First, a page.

Physiological constraints to climate warming in fish follow principles of plastic floors and concrete ceilings
journal contributionposted on 2023-05-18, 21:14 authored by Sandblom, E, Clark, TD, Grans, A, Ekstrom, A, Brijs, J, Sundstrom, LF, Odelstrom, A, Adill, A, Aho, T, Jutfelt, F
Understanding the resilience of aquatic ectothermic animals to climate warming has been hindered by the absence of experimental systems experiencing warming across relevant timescales (for example, decades). Here, we examine European perch (Perca fluviatilis, L.) from the Biotest enclosure, a unique coastal ecosystem that maintains natural thermal fluctuations but has been warmed by 5–10 °C by a nuclear power plant for over three decades. We show that Biotest perch grow faster and display thermally compensated resting cardiorespiratory functions compared with reference perch living at natural temperatures in adjacent waters. However, maximum cardiorespiratory capacities and heat tolerance limits exhibit limited or no thermal compensation when compared with acutely heated reference perch. We propose that while basal energy requirements and resting cardiorespiratory functions (floors) are thermally plastic, maximum capacities and upper critical heat limits (ceilings) are much less flexible and thus will limit the adaptive capacity of fishes in a warming climate.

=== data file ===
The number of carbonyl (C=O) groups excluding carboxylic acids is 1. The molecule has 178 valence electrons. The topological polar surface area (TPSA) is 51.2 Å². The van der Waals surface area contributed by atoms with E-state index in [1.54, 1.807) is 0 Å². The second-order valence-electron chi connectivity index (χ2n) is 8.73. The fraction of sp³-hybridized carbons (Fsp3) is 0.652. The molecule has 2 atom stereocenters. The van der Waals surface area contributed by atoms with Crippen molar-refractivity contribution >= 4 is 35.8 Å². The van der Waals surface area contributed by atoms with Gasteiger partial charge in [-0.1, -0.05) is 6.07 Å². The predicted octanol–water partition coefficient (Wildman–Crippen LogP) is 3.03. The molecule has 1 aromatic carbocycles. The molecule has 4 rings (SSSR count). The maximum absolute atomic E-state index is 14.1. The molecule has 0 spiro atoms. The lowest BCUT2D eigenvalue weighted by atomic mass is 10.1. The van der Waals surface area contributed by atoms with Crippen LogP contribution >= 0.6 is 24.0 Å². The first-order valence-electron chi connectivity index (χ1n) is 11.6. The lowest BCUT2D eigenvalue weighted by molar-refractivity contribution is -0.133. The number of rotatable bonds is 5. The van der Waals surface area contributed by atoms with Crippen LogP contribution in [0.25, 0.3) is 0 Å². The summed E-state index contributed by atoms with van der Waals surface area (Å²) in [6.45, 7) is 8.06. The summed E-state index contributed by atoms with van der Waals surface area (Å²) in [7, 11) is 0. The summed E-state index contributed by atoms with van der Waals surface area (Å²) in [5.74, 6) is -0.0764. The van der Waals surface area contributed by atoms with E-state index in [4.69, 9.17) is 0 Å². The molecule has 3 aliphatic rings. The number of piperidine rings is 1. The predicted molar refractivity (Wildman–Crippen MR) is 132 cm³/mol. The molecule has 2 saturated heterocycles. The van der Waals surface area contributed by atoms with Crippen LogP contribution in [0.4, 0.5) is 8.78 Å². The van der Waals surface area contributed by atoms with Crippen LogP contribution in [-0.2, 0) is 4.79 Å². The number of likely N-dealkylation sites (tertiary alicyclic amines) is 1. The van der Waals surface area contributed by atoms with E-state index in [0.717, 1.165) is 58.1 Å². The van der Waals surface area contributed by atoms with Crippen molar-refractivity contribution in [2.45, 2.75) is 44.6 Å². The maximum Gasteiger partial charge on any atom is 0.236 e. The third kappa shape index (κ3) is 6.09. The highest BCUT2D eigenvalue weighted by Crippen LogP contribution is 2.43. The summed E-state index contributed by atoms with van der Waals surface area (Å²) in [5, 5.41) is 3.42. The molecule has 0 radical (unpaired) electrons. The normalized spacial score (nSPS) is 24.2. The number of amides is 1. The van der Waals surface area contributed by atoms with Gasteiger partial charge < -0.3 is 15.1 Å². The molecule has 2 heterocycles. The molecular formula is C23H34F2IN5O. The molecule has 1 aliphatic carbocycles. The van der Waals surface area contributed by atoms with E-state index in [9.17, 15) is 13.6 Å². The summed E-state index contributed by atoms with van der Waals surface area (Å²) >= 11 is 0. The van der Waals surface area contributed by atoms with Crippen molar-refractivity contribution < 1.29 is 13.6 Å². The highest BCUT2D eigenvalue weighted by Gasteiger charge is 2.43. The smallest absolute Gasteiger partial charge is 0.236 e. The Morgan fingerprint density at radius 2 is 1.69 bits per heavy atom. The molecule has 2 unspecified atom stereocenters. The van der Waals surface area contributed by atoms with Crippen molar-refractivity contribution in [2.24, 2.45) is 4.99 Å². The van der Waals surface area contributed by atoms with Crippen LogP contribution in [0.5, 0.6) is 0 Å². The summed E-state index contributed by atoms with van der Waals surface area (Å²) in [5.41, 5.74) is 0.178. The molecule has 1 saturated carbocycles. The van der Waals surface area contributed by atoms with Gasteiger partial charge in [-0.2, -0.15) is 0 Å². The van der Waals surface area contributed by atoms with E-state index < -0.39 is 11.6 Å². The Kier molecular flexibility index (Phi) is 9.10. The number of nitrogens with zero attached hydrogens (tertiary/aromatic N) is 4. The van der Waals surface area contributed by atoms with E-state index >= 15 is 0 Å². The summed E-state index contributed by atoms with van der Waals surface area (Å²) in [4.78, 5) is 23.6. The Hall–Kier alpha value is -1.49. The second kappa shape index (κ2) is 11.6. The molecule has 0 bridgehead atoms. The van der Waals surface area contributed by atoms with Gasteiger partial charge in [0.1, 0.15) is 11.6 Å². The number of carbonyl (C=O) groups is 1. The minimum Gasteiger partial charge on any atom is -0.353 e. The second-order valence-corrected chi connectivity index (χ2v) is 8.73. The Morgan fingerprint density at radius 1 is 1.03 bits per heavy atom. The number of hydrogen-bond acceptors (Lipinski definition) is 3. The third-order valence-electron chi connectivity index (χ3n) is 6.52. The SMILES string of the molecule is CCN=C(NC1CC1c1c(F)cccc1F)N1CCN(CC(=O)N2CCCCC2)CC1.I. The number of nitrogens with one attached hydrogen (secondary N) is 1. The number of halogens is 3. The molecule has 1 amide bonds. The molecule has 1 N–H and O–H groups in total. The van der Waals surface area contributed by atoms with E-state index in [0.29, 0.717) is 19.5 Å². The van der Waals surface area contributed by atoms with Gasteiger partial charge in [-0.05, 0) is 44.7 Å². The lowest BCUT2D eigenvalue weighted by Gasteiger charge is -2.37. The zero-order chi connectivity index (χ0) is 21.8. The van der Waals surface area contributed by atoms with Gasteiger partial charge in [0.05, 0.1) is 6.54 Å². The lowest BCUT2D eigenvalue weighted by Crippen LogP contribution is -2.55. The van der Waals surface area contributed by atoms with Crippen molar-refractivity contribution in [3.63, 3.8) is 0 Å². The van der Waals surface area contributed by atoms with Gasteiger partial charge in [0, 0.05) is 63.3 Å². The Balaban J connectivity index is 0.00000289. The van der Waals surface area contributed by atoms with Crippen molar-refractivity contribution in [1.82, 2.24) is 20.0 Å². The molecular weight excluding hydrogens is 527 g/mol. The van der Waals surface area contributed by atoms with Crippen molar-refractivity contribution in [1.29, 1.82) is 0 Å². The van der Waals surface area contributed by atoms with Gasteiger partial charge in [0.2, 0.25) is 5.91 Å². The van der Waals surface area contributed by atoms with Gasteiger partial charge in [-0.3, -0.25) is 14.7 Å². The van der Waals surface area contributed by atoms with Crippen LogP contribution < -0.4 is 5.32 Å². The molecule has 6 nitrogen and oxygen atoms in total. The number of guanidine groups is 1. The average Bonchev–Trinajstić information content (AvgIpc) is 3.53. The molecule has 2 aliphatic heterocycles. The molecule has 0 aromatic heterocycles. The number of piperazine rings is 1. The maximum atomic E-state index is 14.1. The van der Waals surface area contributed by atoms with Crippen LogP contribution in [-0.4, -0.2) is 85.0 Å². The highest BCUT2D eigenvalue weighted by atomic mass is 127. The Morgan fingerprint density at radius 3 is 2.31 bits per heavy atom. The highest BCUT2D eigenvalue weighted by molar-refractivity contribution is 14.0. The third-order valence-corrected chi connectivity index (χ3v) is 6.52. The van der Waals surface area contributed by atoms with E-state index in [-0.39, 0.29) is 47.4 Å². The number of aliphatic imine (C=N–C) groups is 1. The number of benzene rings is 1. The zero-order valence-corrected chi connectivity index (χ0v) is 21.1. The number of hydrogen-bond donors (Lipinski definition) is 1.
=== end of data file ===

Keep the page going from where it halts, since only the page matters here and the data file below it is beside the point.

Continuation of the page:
Publication titleNature Communications
Department/SchoolInstitute for Marine and Antarctic Studies
PublisherNature Publishing Group
Place of publicationUnited Kingdom
Rights statementCopyright 2016 the authors Licenced under Creative Commons Attribution 4.0 International (CC BY 4.0) https://creativecommons.org/licenses/by/4.0/